3. Douglyss Giuliana

    Like Freedom Boat Club, SailTime has greatly increased access to affordable boating. Their model not only gets members on the water for a flat yearly fee, but it also generates income for the boat owners, allowing them to purchase a new boat when it otherwise would not have been possible. There is great potential in this model to make boating affordable. And SailTime uses new boats, which helps manufacturers and dealers, and then provides the used market with young, professionally maintained boats as well (and in far better shape than charter boats).

  4. Ed McKnew

    The marine industry is tying itself in knots these days over this affordability issue. Sure, boats are expensive, but so are RVs and I don’t see the RV industry struggling with their customer base. Priced out a 40-foot diesel motorhome lately? Big RV dealers market the hell out of their products — their annual TV ad budgets must be in the millions. Unless the marine industry can find a way to aggressively market itself I think we will have to accept an ever-smaller customer base going forward. Recreational dollars are in short supply following the recession, and the RV guys are kicking our butts as they pursue it. Just my 2 cents.

  5. Greg Proteau

    Another way to measure “affordability” is “value” and Bill Sisson’s and Joe Lewis’s comments are spot on. When the boat delivers what the user wants and needs, regardless of price or whether it’s new or pre-owned or rented, then it has worth and value. It will be different for every user.

    The RV industry has probably done a better job in maintaining the value of “bread and butter” towables than marine has done in trailerables, the lion’s share of both markets. A parallel in marine is pontoons, where the value really is or is perceived to be high. And RV has had more success raising promotional funds, likely because it is more familiar with the auto industry’s practice of assessing pass through charges which promote the brands.

  6. Joe

    I’ve both worked in the marine industry for a long time and been a boat owner. When I was younger and went to the boat shows I used to look at 30-footers and think to myself, “In a few years I’ll be able to afford one of those.” But, as I grew older the price of similar boats increased at a much faster rate than my income did to the point I don’t even bother to think about a new boat except from the industry perspective. Larger boats cost more than very nice homes where I live. I see this playing out in popular harbors I have been going to for more than 30 years. The typical boating group in the “old days” included a lot more middle class people, families, working people, etc. Now, it is mostly retired doctors, lawyers, executives, etc. It is much rarer to see a young family with children–they can’t afford the boats. Sure, boats may offer great “value,” but you still need a lot more money than the average person has to even consider purchasing one. The median household income in the USA is in the $50s.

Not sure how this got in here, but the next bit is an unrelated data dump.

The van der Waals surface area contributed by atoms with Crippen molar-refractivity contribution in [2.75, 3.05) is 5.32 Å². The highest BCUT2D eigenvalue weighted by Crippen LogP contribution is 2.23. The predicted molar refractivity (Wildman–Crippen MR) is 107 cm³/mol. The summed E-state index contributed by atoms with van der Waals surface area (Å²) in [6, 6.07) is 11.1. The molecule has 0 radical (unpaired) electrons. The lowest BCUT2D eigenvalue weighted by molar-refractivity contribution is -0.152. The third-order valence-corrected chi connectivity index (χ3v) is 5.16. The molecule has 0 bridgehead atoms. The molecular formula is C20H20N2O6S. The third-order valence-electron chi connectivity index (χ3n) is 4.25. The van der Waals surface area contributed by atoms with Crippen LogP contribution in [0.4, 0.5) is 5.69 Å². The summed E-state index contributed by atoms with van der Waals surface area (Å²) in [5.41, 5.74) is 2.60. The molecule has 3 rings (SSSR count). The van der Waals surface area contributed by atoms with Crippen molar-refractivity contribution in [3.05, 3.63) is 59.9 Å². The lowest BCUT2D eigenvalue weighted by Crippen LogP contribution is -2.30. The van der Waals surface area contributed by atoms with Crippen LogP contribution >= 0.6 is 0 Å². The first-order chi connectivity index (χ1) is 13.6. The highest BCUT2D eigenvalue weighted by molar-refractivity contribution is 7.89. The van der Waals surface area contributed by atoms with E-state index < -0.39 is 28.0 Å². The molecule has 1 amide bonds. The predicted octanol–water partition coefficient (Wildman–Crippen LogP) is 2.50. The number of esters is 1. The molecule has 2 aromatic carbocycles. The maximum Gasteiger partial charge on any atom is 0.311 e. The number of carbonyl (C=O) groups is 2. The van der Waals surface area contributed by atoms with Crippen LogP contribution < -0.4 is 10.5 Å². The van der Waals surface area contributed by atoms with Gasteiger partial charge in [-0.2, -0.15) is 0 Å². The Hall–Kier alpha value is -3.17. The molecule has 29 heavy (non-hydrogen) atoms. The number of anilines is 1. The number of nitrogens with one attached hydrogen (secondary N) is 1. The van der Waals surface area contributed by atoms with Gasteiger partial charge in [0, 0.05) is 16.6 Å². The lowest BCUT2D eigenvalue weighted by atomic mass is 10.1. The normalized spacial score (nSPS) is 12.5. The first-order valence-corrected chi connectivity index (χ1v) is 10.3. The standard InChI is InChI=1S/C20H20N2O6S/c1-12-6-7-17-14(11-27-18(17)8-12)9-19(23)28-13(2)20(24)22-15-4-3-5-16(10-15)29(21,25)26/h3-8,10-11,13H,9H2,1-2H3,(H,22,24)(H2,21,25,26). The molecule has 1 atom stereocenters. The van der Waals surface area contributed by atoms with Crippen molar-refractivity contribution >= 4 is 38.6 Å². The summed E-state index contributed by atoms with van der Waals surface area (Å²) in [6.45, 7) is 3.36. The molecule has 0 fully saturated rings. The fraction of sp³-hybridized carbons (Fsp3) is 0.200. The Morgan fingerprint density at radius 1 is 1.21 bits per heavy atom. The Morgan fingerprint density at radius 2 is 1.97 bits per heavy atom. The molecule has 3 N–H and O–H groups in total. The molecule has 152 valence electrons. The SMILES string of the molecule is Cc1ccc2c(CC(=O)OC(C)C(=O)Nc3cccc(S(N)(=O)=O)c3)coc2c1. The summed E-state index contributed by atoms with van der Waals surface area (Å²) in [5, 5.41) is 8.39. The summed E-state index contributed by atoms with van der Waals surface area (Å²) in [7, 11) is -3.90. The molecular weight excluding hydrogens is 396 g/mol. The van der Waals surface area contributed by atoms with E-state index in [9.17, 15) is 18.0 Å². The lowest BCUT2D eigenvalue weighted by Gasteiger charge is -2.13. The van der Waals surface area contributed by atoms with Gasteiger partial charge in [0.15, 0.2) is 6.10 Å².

7. Marc DePeel

    Greg Proteau is right. Value must be part of the picture. I disagree with the price comment though. If it is too expensive, the customer will not buy, regardless of the “value”. Budgetary constraints are always part of a buyers decision. If they cannot afford it,they will do without. This is especially true with a luxury item such as a boat.

    Let me be clear. My biggest concern is with trailerable power boats, which is the biggest share of the market. This is the mainstay of the marine industry.

    My dealership’s best seller is a pontoon line that people perceive as a great value. It is not the fanciest boat, but it is our “bread and butter” boat. The fact that it also less expensive helps.

    The RV market, while related to the Marine industry, does a better job of marketing. It also does not sell those $100,000 motor homes very often. A few years ago I talked with someone I know in the RV business. Their average sale was about $10,000 less than ours, and we do not sell top line, expensive brands. At the time they were complaining that the market for those expensive motor homes had dried up.

    Boat clubs provide access to boating for people, but are not going to sell boats. Remember, boating is a life style. Renters use it as a hobby. Boat clubs will never provide dealers with volume and I doubt that they will save us as an industry.